Q. In April 1987, I paid off my home mortgage. Recently, when applying for an extension on my home-equity loan, I found out that the mortgage company -- Arvida Mortgage in Philadelphia -- didn't release the lien on my property, so it looks as though I still have a mortgage. Arvida, whose main office was in Boca Raton, Fla., seems to have disappeared. What can I do? Gene M. Cooper Haddonfield, N.J. A. Thanks to the relentless efforts of reporter Barbara Solomon, MONEY has cleared up your problem. Under Pennsylvania law, Arvida was supposed to have sent to you or your local property records office, within 45 days of your final payment, a piece of paper called a satisfaction of mortgage. It would have cleared your deed. Why Arvida didn't do this we will never know, because it merged with Cobb Partners, another Florida company, in 1988. Cobb sold some of the mortgages to Sears Home Mortgage and the rest to Southeast Mortgage Co. Sears has no record of your mortgage, and Southeast went bankrupt in 1991 and came under the control of the Federal Deposit Insurance Corporation. Douglas Duppstadt, head of customer service at the FDIC's Orlando office, says that since Southeast assumed Cobb's and thus Arvida's obligations, the FDIC will see to it that Southeast provides you with your satisfaction if you can supply a copy of your recorded mortgage and proof that the mortgage was paid in full -- the canceled check for the last payment will do. Mail or fax the stuff to him at the FDIC (P.O. Box 725003, Orlando, Fla. 32872; fax 407-858-3730). In a process too lengthy and tedious to describe here, Barbara also located your canceled mortgage check, which should be in your hands by now.

Q. The Securities and Exchange Commission settled with Salomon Bros. last year over charges that the investment house conspired to corner the market in seven-year Treasury notes. Salomon was fined $290 million. Good. That'll teach 'em -- I hope. That's a hunk of change. What exactly became of it all? Ruth A. Unterberg New York City A. Salomon paid $100 million in civil claims and $190 million in fines and civil forfeitures. Salomon's first $100 million went into a fund that earns about 3% and is supervised by the U.S. District Court in New York City. Its administrator will determine who, among the firms and individuals who filed damage claims, will get some of the plunder. As of mid-1993, the fund hadn't paid out a dime. Salomon did say, though, that it intended to settle $54.5 million in claims through the fund. If by 1997 money still remains in the fund, the SEC can leave it there for a year or propose a final settlement to pay off all the claims. After that, any leftover money reverts to the feds as civil penalty payments. Which tidily brings me to the other $190 million. A cool $122 million is for SEC violations of securities laws and $68 million for Justice Department fines. The money goes straight to the U.S. Treasury's general fund and becomes nothing more than a few drops in the budget bucket.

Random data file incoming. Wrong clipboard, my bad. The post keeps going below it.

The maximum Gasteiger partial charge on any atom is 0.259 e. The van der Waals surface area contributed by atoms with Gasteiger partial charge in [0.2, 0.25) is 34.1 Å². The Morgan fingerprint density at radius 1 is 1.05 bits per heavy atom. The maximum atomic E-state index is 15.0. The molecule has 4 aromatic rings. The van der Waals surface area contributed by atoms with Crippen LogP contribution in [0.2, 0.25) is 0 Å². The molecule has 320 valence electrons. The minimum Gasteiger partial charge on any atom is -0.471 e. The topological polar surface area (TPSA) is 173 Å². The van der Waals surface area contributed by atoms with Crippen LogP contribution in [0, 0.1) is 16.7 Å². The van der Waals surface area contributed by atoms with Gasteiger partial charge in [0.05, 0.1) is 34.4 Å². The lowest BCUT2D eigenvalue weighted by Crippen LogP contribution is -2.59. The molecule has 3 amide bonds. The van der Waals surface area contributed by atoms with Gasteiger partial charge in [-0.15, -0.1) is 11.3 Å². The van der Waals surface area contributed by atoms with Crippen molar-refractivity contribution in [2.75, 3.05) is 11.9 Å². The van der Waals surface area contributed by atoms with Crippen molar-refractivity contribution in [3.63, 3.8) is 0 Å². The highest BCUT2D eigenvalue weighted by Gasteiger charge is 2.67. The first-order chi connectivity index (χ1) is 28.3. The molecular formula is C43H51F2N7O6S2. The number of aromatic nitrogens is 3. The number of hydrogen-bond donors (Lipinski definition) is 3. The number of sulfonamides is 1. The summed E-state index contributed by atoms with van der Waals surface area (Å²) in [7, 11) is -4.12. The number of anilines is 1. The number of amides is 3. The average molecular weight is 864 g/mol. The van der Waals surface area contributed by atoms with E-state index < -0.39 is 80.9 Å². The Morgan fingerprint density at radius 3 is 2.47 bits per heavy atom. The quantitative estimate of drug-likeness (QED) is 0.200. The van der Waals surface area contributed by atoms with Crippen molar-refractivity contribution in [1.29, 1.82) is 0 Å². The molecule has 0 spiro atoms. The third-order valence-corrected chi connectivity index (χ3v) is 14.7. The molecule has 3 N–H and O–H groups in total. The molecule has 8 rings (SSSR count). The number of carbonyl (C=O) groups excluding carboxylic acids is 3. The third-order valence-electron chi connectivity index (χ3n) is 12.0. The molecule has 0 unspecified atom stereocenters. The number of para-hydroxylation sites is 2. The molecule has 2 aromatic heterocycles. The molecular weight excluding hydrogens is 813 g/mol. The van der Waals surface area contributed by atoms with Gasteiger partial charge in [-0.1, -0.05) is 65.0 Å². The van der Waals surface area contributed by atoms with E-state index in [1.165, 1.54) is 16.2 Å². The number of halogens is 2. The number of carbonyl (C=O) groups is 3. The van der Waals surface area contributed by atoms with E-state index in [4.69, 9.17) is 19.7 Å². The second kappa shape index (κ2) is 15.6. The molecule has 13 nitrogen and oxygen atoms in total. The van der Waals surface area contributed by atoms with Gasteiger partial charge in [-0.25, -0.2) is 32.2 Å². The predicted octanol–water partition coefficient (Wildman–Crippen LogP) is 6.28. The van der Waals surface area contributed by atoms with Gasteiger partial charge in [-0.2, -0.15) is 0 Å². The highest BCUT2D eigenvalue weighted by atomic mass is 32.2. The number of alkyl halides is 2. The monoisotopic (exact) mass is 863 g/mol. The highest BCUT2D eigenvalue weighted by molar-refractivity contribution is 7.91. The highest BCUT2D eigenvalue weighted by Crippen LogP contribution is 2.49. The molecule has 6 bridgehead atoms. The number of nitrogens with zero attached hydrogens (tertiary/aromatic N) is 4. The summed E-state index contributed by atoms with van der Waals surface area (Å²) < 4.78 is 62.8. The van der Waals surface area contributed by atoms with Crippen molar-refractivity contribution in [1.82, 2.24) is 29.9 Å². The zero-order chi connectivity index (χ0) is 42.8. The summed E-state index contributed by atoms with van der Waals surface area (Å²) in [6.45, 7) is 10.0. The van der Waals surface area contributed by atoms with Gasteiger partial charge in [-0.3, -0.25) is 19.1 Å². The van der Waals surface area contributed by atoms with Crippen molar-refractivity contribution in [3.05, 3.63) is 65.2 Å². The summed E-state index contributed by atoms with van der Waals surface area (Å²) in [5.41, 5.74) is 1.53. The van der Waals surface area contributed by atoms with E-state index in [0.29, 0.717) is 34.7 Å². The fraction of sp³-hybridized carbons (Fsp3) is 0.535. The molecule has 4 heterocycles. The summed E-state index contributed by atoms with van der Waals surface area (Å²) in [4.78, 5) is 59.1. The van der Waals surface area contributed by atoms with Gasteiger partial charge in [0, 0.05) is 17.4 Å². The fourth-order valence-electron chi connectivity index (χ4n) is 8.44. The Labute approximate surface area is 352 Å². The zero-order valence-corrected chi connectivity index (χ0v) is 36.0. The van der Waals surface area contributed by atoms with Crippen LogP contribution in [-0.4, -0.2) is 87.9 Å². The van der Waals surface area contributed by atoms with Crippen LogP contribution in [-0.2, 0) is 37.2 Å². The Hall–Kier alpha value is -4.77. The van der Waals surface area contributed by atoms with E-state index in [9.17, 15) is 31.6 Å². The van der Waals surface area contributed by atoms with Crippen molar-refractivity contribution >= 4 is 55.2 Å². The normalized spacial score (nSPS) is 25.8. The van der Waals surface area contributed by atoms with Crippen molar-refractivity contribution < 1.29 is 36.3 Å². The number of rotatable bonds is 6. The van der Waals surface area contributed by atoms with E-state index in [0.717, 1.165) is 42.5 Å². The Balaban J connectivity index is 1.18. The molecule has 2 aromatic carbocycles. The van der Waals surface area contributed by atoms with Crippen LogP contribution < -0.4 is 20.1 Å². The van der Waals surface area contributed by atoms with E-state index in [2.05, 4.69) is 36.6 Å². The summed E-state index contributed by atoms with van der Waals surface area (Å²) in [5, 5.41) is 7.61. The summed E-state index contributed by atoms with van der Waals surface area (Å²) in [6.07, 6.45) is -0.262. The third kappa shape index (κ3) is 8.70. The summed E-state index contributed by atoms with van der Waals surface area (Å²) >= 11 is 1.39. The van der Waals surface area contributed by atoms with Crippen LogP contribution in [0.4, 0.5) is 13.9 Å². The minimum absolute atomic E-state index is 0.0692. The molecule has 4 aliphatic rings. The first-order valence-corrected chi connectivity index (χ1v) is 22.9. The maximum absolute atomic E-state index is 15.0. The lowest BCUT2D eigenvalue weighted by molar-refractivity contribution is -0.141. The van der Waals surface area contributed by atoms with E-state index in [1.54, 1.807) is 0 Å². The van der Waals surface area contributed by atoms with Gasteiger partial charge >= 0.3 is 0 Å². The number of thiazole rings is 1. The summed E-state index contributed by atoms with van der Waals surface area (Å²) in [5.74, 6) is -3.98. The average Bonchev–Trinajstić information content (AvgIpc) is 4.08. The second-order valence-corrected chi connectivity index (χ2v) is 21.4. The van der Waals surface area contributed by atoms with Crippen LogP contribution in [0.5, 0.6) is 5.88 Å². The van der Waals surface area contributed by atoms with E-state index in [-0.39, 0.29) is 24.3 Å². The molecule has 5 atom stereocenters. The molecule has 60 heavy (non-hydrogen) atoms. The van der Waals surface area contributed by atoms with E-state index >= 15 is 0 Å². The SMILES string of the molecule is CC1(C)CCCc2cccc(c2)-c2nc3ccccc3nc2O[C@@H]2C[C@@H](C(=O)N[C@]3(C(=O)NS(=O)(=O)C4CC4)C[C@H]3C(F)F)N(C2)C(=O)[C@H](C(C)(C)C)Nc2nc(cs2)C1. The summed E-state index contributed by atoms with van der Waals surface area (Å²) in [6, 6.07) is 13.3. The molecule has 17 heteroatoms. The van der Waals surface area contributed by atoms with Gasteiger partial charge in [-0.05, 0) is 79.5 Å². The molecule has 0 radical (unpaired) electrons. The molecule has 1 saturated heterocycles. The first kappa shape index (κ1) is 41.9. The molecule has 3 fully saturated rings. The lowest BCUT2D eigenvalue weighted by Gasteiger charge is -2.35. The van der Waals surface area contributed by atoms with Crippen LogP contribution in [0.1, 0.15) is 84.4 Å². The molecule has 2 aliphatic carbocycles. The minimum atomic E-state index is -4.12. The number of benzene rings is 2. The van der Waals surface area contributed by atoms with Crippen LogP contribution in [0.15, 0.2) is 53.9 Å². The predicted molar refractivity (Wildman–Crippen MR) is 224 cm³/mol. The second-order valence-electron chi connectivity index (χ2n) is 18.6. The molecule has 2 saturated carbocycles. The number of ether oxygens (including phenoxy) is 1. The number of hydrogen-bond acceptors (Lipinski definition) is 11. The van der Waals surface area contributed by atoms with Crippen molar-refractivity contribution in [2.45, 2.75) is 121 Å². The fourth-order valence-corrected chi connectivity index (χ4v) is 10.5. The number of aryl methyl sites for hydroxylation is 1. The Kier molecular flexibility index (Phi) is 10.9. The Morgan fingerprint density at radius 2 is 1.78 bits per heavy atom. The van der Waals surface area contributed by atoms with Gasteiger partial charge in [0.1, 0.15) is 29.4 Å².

Q. Would you please explain the pros and cons of owning preferred stock? My investments are in common stock, and my golf partners argue with me about this all the time. Walfred Hendrickson Aberdeen, Wash. A. I am impressed with the classiness of your golfing companions. My dad and his golf friends spend most of their nonplaying waking time (about 10 minutes a day) telling tasteless golf jokes that I am sure you have never heard. Anyway, the answer to your question depends on your investment goals. If you think of stocks as a spectrum, common stock is at the exciting end, straight preferred all the way over on the dull end, and something called convertible preferred is in the middle. Common is tops for growth but bottoms for yield (in English: dividends) and for respect. That is, if the company goes bust, common stockholders are the last to get a share of what's left. Straight preferred almost never grows, so think of it as a kind of bond. If you pick right, though, you can wind up with yields that are somewhat higher than those on ordinary income stocks. You'll need a pro to do your choosing: A lot of straight preferreds are overpriced for individuals but make sense as investments for corporations, which get a tax benefit on the dividends. Convertible preferreds are hybrids -- they offer some growth, not as high a yield as the straights, and the option of converting to common at a specified price if you think the common is going to soar. However, most convertible preferreds are callable, so your high returns may not be everlasting. And when buying preferred, you also have to address such knotty questions as whether the dividend justifies the higher price and whether the conversion terms are fair. But if you can take enough time away from your golf game (I know it will be hard) to find the right issues, don't be afraid to take a swing at preferreds.